From a media perspective, the WP and NYT are filled with stories about operational elements of our mission in Afghanistan; a lot less on national interests. Indeed, not one reporter even bothered to ask President Obama in his recent press conference a single question about Afghanistan. And as the mission evolves from a counter-terrorism mission (disrupt, defeat and dismantle Al Qaeda) into a full-fledged counter-insurgency (protecting the populace and building Afghan government legitimacy) it's more important than ever that these questions are asked and answered.

I don't always agree with Andrew Bacevich, but he's right to be asking these core questions about US national interests in Afghanistan and he's right to offer military options other than population centric counter-insurgency. Not many other people in this town are.


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I personally believe that some experts such as Biddle and the MSM really do not understand strategy. The MSM is mainly writing short articles that describe military tactics but not strategy because they probably believe that the American people cannot understand strategic concepts. While in the case of Biddle, he seems merely concetrated on the tactical side. In his recent work "Military Power," he concentrates only on tactics. For instance in the book Biddle mentions the tactical success of the Germany army in World War I and II, but fails to mention the flawed strategy that led to German defeat.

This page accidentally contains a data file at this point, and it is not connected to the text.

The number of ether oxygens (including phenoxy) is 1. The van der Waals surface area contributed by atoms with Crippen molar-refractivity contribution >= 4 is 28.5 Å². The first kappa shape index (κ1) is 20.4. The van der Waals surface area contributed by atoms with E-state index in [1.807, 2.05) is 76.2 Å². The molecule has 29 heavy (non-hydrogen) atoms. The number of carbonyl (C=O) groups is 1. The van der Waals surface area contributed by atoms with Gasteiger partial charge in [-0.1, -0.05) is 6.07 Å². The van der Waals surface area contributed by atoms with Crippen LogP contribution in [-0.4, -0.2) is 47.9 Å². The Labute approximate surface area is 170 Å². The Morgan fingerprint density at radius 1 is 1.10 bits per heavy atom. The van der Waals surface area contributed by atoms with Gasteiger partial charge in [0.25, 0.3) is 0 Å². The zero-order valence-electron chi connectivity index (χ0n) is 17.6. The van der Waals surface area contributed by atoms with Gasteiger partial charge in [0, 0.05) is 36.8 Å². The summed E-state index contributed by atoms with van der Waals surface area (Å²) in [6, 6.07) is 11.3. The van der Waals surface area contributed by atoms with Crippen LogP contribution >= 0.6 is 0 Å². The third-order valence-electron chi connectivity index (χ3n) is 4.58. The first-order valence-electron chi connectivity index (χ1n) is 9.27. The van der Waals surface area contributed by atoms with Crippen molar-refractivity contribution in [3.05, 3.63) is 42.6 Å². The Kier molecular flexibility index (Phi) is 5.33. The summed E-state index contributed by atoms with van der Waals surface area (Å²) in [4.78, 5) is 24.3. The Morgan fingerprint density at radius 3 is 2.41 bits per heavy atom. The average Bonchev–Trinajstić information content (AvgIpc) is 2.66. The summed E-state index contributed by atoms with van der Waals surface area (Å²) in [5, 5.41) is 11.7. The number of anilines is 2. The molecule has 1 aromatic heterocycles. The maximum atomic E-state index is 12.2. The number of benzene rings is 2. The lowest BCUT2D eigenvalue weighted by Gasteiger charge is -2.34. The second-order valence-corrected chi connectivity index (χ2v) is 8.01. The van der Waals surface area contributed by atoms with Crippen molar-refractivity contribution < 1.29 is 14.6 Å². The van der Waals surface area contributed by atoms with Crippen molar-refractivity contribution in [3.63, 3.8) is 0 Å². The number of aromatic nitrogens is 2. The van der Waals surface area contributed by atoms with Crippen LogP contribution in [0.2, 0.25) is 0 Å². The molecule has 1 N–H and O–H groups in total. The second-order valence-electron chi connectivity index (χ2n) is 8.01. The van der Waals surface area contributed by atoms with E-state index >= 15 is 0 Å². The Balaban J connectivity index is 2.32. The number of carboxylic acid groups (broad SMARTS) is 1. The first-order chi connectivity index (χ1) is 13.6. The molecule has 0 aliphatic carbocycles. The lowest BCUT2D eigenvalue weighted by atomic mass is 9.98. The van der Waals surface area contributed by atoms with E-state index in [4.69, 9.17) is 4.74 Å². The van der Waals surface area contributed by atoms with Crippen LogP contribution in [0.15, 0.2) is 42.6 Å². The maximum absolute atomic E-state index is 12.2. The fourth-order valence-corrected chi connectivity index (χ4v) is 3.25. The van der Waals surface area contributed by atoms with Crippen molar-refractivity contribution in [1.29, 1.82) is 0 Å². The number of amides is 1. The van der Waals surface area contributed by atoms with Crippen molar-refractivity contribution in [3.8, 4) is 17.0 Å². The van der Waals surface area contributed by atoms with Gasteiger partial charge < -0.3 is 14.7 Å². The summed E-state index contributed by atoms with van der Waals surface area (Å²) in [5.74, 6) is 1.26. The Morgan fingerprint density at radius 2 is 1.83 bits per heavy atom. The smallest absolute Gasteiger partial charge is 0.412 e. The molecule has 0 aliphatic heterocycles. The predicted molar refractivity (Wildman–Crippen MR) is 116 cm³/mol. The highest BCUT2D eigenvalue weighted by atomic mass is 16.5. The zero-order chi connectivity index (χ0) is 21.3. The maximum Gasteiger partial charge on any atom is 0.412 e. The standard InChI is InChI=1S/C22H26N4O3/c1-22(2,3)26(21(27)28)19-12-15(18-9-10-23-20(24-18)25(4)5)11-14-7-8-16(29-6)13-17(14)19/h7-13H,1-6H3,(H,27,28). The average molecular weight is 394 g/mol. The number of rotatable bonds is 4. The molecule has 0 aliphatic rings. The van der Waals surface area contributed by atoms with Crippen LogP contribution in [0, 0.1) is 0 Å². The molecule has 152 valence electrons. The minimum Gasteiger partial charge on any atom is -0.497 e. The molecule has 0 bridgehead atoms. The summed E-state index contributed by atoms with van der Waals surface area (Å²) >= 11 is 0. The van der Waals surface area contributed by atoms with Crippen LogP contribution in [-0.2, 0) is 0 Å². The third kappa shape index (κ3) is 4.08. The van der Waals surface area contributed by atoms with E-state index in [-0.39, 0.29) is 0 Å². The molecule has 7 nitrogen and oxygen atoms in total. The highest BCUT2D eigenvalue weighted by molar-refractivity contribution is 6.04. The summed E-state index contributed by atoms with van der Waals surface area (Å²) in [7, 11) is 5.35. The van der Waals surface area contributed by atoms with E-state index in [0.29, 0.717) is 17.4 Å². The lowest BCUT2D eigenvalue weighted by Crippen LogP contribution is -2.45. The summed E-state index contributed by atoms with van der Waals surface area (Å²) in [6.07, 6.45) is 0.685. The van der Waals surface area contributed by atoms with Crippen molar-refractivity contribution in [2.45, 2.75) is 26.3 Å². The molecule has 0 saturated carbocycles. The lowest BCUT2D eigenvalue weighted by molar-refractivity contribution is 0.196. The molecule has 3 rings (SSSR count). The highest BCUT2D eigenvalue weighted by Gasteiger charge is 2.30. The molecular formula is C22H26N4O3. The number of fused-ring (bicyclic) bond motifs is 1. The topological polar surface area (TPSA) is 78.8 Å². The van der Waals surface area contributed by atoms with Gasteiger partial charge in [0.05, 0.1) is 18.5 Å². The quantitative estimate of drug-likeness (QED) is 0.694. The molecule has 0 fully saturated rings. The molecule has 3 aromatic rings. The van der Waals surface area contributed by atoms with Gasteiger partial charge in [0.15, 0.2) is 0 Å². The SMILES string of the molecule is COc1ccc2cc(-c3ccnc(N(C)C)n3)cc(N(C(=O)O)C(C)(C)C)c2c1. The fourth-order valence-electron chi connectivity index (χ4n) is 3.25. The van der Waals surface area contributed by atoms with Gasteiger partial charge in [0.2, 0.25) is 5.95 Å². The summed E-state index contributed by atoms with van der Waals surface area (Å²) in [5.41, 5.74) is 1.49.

Some might say most of the blame for the lack of a public debate over Afghanistan strategy rests with a certain Presidential candidate in last year's election who spent about two years contrasting the worthy commitment in Afghanistan with the unworthy commitment in Iraq.

Candidates tend to remember their campaign promises once they win, and in this case there are a pair of powerful reinforcing factors. One, obviously, is that al Qaeda made its primary base of operations in Afghanistan prior to 9/11. The argument has been made that it couldn't do that now, or that we could easily stop that from happening, or even that the Afghan sanctuary wasn't essential to the 9/11 operation. Officials in the administration and Congress as well as the mainstream media are not unaware of the argument. They simply don't believe it.

The second factor, equally obvious, is that public and media attention right now is focused on the economy, and on domestic policy debates related to that subject. The great majority of the American public knows no one directly engaged in the Afghan campaign; American casualties are, as yet, light and pictures for the media are few and far between; the issues involved are murky. It goes without saying that no one in Washington has even proposed funding the Afghan operation by raising taxes on anyone. To expect a high-profile public debate on Afghanistan strategy in these circumstances is to hope against all experience.

There is finally the question of what those demanding such a debate expect to come from it. Andrew Bacevich comes down in favor of withdrawing support from Afghans now dependent on us, while still relying on them to facilitate "intensive surveillance and precision punitive strikes" on terrorists. We would no longer protect Afgahn tribal chiefs from the Taliban, but we'd offer to pay them instead. America would withdraw from Afghanistan, but not really, and could always come back in a big way if things got really bad.

I have doubts of my own as to the direction of current American policy in Afghanistan, but if I decided to take Bacevich's side here I'd have real trouble making an argument that anyone I know could understand. The course he's advocating is as clear as mud, and if it's the best the critics of the Obama administration's efforts to make could on their chief's campaign promise have a public debate wouldn't lead anywhere.

Its absurd, as Exum suggests, that there has been anything approaching a serious debate about Afghanistan in Washington DC.